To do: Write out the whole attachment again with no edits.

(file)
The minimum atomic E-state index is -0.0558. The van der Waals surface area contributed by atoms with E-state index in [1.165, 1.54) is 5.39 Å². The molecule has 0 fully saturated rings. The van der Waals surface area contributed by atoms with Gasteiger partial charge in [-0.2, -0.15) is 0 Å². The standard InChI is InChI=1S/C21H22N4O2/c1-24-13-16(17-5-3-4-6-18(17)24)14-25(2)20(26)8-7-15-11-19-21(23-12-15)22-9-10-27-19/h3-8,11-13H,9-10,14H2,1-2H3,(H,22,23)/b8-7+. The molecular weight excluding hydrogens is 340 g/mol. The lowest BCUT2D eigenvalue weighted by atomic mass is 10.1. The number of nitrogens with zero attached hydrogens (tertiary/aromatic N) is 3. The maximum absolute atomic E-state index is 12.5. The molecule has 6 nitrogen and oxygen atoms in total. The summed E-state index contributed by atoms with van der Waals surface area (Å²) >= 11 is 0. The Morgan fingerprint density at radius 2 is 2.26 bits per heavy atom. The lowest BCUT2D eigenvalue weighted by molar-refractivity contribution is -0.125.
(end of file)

The minimum atomic E-state index is -0.0558. The van der Waals surface area contributed by atoms with E-state index in [1.165, 1.54) is 5.39 Å². The molecule has 0 fully saturated rings. The van der Waals surface area contributed by atoms with Gasteiger partial charge in [-0.2, -0.15) is 0 Å². The standard InChI is InChI=1S/C21H22N4O2/c1-24-13-16(17-5-3-4-6-18(17)24)14-25(2)20(26)8-7-15-11-19-21(23-12-15)22-9-10-27-19/h3-8,11-13H,9-10,14H2,1-2H3,(H,22,23)/b8-7+. The molecular weight excluding hydrogens is 340 g/mol. The lowest BCUT2D eigenvalue weighted by atomic mass is 10.1. The number of nitrogens with zero attached hydrogens (tertiary/aromatic N) is 3. The maximum absolute atomic E-state index is 12.5. The molecule has 6 nitrogen and oxygen atoms in total. The summed E-state index contributed by atoms with van der Waals surface area (Å²) >= 11 is 0. The Morgan fingerprint density at radius 2 is 2.26 bits per heavy atom. The lowest BCUT2D eigenvalue weighted by molar-refractivity contribution is -0.125.